…for lousy Christmas carol arrangements.
What is it about Christmas music that leads arrangers into the ugly back alleys of kitsch? Is it simply that it takes a genius to make a good arrangement of a good tune? Copland’s handling of the great Shaker hymn tune in his Appalachian Spring would suggest that. (Speaking of Shaker hymn tunes, we did a concert with the Canadian Brass last night which included a medley of Shaker tunes; I was surprised to find that one was called “The Happy Turkey.” Turns out that my better glasses deciphered that as “The Happy Journey”; more accurate but much less evocative.)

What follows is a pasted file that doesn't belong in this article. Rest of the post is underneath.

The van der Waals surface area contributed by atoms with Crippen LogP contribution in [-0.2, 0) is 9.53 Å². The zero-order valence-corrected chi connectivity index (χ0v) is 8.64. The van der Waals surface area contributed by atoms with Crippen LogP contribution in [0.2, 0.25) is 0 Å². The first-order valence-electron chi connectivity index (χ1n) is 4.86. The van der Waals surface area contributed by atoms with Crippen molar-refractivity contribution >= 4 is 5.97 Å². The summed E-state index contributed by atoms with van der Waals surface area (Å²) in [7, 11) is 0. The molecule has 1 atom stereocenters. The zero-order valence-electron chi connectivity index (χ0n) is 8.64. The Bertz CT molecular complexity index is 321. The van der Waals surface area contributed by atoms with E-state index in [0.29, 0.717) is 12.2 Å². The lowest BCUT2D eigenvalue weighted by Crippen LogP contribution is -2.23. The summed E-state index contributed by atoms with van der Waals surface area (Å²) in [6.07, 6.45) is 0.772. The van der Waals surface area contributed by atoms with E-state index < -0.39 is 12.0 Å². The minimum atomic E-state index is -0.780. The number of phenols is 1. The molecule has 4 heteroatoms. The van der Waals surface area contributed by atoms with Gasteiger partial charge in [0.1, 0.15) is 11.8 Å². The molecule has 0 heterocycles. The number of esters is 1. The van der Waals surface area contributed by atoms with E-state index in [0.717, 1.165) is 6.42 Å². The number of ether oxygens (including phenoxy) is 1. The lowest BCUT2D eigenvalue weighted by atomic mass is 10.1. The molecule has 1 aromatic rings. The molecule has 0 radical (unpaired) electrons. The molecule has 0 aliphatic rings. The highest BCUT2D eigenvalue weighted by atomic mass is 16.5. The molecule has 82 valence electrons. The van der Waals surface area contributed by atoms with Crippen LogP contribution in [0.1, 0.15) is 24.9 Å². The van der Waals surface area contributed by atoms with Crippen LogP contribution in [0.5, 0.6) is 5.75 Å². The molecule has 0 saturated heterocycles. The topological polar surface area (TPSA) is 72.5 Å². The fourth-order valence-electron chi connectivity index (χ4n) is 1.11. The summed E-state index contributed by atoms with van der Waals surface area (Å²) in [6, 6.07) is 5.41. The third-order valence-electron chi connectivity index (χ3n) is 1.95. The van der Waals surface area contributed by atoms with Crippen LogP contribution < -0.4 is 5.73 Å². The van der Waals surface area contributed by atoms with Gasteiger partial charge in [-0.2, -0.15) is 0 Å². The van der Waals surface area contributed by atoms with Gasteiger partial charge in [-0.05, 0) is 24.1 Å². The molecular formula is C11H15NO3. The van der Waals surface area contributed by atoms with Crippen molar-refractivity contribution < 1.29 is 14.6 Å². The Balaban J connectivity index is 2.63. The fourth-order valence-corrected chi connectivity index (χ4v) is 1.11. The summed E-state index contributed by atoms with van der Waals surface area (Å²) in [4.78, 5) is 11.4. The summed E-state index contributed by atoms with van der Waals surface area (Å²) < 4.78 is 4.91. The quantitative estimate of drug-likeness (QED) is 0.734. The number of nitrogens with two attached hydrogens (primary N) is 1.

Perhaps it’s just that, in arranging as in performing, semplice is better. As the aeronautical engineers say, “the best thing that can be added to an airplane is some lighness.” The best thing that can be added to most Christmas carols is… nothing. This rule can be waived for geniuses, but there are precious few of them writing Christmas music arrangements.
Oddly, the very worst of the arrangements we’re doing on this year’s Christmas Pops concert were all from the Oxford University Press. It felt a little like going to the Bolshoi and finding oneself watching a burlesque show. Perhaps cash trumps image, but I would think they’d want to make sure they were on the right side of the art/kitsch divide.